“It just seems there are different times that are busier,” she says.

The number of young people receiving services changes too. When Rayola moved into Bay County, they gave a bag to each of about 100 kids in foster care. Now, she distributes bags as children enter foster care. They gave out 24 bags in January.

Withers also says Rayola only distributes bags to children who are housed in the counties Rayola serves. For example, if a Bay County child is housed with relatives in Detroit, he or she does not receive a Rayola bag. However, if a child from Detroit is housed in Bay County, he or she does receive a bag.

Withers works with other agencies serving foster families, such as the Foster Families Navigation and Resource Center in Bay City.

“We have worked together briefly on things,” Withers says.

Families go to the Navigation and Resource Center as children outgrow clothing or need new supplies. Rayola provides what kids need immediately upon entering care.

There are several ways to help Rayola. First, they are still accepting teams for the Euchre Night at the Pinconning Community Center on Sat., Feb. 25. The event is sponsored by the Pinconning and Standish Rotary Clubs. Tickets are $25 and available at CJ’s Sports Grill at 201 N. Mable St. in Pinconning, Bittersweet Quilt Shop at 624 W. Fifth St. in Pinconning, Pinnacle Rehabilitation at 621 Court St. in West Branch, or through Rayola. Tickets also may be available when doors open at 5:30 p.m.

Rayola also accepts donations of finished blankets as well as materials to make blankets.

“We’re open to all kinds of help,” she says. “We were just gifted a building in Ogemaw County and it needs some repairs.”

Withers hopes the building is ready for use in the spring.

“Up until now, my house has been the place where all the supplies are kept,” she says. “(The new building) has a big space for sewing. We’re really excited about being able to host sewing days. It also has rooms for all of the storage.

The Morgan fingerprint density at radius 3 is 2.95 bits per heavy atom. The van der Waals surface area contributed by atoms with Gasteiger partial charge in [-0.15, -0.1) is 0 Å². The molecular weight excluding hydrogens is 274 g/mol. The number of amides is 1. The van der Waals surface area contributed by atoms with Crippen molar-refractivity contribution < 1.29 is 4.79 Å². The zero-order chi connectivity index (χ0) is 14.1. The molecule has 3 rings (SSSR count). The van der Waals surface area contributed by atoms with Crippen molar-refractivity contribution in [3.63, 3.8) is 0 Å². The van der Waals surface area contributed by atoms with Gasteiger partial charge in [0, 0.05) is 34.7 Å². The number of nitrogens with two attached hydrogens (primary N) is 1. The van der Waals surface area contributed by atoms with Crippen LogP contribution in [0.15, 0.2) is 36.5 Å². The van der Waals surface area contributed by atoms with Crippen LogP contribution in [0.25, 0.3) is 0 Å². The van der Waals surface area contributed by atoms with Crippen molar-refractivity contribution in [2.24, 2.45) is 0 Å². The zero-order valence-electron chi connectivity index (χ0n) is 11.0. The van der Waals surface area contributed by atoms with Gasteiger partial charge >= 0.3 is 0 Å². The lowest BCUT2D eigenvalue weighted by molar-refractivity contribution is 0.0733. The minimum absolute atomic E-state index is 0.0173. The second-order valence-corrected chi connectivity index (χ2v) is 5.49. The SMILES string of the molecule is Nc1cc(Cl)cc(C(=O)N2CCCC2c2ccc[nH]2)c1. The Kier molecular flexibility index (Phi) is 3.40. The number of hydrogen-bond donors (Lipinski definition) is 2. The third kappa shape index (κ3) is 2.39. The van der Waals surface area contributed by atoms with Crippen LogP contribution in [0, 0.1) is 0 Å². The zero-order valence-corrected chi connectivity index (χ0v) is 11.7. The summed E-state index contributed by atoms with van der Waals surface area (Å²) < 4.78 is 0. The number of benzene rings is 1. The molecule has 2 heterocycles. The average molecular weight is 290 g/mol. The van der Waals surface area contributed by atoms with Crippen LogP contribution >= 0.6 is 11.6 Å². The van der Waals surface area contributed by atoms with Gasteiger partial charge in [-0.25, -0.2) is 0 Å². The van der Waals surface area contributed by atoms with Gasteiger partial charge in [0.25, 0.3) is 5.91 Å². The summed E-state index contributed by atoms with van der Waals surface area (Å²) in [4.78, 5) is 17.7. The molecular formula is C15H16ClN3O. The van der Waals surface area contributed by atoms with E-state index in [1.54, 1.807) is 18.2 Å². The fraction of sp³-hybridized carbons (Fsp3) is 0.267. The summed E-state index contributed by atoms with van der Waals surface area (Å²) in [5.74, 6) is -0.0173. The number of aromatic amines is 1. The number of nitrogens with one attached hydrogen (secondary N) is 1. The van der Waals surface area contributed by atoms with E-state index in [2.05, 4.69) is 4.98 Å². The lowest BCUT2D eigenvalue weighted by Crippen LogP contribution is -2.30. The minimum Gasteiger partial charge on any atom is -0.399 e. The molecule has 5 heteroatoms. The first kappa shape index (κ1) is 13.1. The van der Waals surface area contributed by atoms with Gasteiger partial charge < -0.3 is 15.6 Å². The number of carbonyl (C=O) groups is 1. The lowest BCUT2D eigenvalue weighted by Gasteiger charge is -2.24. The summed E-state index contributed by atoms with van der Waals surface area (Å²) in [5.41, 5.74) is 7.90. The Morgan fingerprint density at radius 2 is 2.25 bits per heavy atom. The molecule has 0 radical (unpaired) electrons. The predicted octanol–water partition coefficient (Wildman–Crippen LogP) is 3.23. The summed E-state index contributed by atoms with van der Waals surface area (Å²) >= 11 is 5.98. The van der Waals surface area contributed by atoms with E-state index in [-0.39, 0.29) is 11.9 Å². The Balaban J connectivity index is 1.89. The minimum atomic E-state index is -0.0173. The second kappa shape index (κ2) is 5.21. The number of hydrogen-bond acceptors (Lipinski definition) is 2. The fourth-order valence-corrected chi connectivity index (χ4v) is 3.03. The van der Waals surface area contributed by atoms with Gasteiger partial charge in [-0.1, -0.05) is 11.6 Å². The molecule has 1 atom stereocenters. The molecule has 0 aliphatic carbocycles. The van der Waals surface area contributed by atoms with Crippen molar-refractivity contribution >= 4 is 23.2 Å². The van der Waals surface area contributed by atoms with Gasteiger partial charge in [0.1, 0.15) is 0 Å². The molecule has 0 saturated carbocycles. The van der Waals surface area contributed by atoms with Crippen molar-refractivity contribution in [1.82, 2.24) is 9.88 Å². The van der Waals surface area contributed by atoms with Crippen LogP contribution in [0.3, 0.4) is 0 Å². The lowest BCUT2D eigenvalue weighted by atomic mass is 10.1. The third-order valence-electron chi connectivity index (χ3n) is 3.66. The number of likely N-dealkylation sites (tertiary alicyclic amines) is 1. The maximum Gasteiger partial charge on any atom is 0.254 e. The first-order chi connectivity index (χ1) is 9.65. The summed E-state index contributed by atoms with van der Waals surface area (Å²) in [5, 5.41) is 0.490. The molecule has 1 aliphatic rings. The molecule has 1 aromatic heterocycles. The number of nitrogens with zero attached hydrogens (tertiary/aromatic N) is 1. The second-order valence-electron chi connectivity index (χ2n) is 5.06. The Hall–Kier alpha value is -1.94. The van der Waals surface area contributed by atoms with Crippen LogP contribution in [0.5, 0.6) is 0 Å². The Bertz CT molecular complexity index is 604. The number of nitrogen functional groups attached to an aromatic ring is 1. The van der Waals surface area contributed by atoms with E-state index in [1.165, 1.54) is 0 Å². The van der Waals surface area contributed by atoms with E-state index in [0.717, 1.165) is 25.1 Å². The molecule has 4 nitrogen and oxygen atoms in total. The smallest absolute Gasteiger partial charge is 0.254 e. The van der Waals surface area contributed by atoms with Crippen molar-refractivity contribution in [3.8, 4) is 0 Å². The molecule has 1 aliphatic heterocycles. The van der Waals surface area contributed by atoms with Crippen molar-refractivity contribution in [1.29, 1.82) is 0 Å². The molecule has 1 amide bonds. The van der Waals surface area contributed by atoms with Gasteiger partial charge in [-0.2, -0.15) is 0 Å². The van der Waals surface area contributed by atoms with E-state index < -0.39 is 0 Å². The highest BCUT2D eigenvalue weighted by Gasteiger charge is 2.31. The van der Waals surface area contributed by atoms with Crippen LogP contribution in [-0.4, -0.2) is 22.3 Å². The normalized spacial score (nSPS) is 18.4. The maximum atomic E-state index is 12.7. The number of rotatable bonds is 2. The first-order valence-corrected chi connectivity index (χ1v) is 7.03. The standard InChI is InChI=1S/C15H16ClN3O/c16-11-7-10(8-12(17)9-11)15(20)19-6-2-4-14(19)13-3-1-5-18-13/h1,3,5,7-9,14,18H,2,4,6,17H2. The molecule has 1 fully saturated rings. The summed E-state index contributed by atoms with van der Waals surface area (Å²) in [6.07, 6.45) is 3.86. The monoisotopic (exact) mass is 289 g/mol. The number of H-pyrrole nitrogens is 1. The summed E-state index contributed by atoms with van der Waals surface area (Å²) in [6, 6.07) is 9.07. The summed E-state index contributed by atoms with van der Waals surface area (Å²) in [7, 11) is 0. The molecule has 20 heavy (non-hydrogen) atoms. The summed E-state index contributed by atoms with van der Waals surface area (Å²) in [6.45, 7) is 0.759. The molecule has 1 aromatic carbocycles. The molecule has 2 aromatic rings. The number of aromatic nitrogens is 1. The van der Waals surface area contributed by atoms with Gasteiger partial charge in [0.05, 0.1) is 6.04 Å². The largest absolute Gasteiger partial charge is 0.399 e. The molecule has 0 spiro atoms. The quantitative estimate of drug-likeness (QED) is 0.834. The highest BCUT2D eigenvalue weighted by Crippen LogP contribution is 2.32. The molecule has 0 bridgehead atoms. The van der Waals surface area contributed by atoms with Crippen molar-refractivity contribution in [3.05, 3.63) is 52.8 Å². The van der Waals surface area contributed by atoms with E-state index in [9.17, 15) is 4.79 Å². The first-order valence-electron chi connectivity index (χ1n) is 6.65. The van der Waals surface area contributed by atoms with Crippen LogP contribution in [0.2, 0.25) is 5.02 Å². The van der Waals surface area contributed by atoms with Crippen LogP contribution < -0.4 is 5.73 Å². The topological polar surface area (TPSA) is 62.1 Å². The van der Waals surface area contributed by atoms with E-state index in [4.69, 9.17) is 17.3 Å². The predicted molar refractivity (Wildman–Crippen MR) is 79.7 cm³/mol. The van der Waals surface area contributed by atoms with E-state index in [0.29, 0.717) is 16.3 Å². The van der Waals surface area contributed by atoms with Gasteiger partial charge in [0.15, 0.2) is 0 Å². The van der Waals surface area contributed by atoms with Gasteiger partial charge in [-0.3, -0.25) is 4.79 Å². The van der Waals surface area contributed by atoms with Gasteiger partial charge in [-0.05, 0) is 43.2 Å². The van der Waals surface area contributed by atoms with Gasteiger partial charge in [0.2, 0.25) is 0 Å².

“The building is this very-needed part of Rayola with the way we’ve expanded,” Withers says, adding that the building may enable her to reach into additional counties.

The need is there, she says.

“There’s such a need for foster families. I think the better we can support the foster families, the more foster families we’ll have. The state of Michigan is short of foster families and the better we can support the children who enter the system, the better we can support foster families, and the quantity of foster families will increase," Withers says. "I think what we do is valuable because it gives the kids something of value to have for themselves. I think there is true value in something being homemade. They are beautiful quilts and pillowcases."

“I’m excited that there are so many organizations in the area that are trying to help support the families.”

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Read more articles by Kathy Roberts.

Kathy Roberts, a graduate of Central Michigan University, moved to Bay City in 1987 to start a career in the newspaper industry. She was a reporter and editor at the Bay City Times for 15 years before leaving to work at the Bay Area Chamber of Commerce, Covenant HealthCare, and Ohno Design. In 2019, she returned to her storytelling roots as the Managing Editor of Route Bay City. When she’s not editing or writing stories, you can find her reading books, knitting, or visiting the bars of Bay County. You can reach Kathy at